by Matt Saldaña
June 20, 2007
During her largely improvised closing argument, federal prosecutor Paige Fitzgerald stumbled upon one of the most poetic moments in the James Ford Seale federal kidnapping trial.
The two-week trial certainly had no shortage of poetry. Take, to begin, the battle of wits between Fitzgerald and Federal Public Defender Kathy Nester—each one listed beneath male lead attorneys on the criminal docket, but themselves the undisputed stars of a vigorous legal showdown (evidenced by each side’s decision to close with them).
Take U.S. District Judge Henry Wingate, magnanimous to jurors and witnesses and grindingly scrupulous to jurisprudence. Take the color of his skin—black—and the stumbling attempt by Nester’s former lead attorney, Dennis Joiner, to suggest that it would bias his judgment against Seale. (This, after decades of an explicit bias that white Mississippi judges and juries held to the benefit of white defendants in racial hate crimes.) Take, then, the mostly white jury in 2007—eight out of 12—and the two hours it took for them to send a 71-year-old white man to jail for kidnapping two black teenagers in 1964.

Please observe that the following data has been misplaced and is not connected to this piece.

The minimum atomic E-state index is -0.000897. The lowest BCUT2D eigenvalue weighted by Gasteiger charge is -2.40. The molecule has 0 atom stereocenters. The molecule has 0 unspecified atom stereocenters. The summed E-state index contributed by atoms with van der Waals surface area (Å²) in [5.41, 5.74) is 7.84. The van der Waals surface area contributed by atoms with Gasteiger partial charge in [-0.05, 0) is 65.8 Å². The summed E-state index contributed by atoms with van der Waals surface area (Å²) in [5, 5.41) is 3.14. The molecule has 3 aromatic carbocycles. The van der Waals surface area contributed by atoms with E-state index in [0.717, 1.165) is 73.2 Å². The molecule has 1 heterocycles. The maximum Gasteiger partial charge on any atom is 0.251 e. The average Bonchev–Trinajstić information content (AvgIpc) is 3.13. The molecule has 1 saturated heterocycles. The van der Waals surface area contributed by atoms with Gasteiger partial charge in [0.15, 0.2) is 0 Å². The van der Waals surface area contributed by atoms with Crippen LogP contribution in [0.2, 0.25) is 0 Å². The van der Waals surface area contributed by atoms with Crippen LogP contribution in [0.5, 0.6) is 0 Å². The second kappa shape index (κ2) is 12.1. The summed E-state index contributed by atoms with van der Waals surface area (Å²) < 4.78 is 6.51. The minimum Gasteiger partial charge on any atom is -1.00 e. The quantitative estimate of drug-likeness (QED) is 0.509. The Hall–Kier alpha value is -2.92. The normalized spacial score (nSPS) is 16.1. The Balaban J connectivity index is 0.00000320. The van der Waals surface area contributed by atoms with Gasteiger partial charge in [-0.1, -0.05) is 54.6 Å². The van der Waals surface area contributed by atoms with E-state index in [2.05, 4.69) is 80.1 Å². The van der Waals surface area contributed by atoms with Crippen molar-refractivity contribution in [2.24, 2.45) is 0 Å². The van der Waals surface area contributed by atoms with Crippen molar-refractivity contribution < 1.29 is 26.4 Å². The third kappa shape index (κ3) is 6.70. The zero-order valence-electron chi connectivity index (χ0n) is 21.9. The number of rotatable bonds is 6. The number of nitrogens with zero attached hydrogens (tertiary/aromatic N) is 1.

Take the unexpected, blunt and apparently sincere courtroom apology of the prosecution’s star witness—confessed Klansman and co-conspirator Charles Marcus Edwards—to the families of the victims whose deaths he helped ensure. And finally, take the open rejoicing of a largely African American gallery—composed of the victims’ families, civil-rights heroes, activists and observers—when a court aide read aloud the final poetic act of justice: three guilty counts.
[View the entire article at the Jackson Free Press.]